How the government of Iran managed to "disconnect" almost the entire country from the internet for days and amid protests


Iranian woman

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Protests spread rapidly throughout the country.

A country of 80 million people, and virtually no way to connect to the internet.

It is not the first time that the government in Iran blocks access to the internet, but on Saturday night it canceled the service to almost all its citizens in the biggest blackout of the web that has been in the country.

The "blackout" still continued on Wednesday, which has generated international concern

According to the specialists, the reason is clear: to prevent access and exchange of information about the protests that broke out on Friday in the country over a drastic increase in fuel prices.

"Reports indicate that dozens of people have died in continuing protests in Iran, some because of gunfire," the United Nations said Tuesday.

Amnesty International (AI), meanwhile, said it has received reliable reports that at least 106 protesters in 21 cities They died The authorities deny it.

"Any number of victims not confirmed by the Government is speculative and unreliable," the spokesman for Iran's mission to the UN, Alireza Miryusefi, told the AI ​​report on Twitter.

Protests broke out after the government announced that the price of gasoline would increase by 50%.

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Ayatollah Ali Khamenei said the decision was made in the public interest.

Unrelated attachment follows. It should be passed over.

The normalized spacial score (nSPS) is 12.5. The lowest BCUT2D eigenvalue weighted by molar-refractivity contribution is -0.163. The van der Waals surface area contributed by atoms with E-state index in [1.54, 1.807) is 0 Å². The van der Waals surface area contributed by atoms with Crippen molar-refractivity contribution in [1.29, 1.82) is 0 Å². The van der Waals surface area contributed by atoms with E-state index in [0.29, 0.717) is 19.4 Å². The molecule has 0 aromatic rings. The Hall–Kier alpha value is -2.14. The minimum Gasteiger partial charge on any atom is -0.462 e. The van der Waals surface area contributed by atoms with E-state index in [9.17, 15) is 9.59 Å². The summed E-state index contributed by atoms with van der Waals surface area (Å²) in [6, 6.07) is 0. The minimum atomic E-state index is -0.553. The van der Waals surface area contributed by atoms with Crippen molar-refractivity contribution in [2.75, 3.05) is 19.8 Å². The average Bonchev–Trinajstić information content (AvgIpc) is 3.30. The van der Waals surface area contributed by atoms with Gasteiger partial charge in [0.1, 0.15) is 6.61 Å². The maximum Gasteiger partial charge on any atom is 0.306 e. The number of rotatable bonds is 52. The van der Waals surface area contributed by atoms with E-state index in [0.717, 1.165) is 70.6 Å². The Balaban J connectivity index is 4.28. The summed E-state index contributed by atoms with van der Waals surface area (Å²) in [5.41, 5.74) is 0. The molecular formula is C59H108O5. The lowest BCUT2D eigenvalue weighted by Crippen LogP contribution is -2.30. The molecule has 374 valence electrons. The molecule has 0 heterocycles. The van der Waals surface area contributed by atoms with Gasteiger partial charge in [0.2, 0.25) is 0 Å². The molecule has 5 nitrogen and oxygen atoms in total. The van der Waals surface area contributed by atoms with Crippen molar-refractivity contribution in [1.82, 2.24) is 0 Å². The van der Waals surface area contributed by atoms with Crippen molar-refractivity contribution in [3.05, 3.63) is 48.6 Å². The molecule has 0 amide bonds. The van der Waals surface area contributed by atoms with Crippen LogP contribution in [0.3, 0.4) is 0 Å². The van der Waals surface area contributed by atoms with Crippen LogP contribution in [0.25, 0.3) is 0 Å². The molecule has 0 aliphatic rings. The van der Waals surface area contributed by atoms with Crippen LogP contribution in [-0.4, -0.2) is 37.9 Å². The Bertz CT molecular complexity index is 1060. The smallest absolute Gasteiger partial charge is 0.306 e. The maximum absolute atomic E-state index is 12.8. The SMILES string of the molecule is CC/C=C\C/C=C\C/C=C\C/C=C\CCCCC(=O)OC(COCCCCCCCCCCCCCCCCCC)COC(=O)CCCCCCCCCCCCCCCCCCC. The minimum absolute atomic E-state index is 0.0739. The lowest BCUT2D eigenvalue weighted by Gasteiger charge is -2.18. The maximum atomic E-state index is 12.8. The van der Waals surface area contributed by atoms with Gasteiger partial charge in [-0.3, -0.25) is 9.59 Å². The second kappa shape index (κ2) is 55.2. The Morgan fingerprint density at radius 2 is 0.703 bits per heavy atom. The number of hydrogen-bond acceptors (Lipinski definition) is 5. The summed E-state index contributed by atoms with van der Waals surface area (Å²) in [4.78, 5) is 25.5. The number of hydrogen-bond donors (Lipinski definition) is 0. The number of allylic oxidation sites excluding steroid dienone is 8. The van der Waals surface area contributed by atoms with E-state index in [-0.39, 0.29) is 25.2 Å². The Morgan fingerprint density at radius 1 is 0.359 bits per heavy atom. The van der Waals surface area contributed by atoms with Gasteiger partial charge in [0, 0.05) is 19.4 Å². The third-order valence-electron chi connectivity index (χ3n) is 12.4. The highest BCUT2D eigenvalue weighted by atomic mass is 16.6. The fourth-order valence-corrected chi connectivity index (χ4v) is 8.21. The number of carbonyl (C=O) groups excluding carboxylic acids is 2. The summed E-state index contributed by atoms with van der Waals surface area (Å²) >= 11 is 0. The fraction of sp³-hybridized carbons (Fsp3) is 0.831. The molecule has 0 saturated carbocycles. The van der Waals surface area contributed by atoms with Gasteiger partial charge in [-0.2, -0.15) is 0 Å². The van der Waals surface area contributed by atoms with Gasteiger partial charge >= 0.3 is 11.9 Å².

President Hassan Rouhani said the decision had been made "in the public interest" and that the money generated would be distributed among the neediest in the country.

The measure, however, was met with anger in a country whose economy is already under pressure from the sanctions that the United States restored last year.

  • How can the new sanctions imposed by the United States affect Iran?
  • What are the 8 countries that can buy oil from Iran despite US sanctions?

According to some reports, the protests they spread rapidly across the country with wide damage in public and private facilities.

"We are deeply concerned about reports of violations of international norms and standards on the use of force, including gunfire at protesters, in Iran," said Rupert Colville, a UN spokesman.

The situation in the country, however, is not clear due to the blockade of internet and mobile telephony imposed by the authorities on Saturday.

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Extensive damage was reported at gas stations, banks and stores.


The Iranian government denounced the protesters as "troublemakers" and Telecommunications Minister Mohammad Javad Azari Jahromi confirmed on Monday that The government had ordered the blockade on Saturday.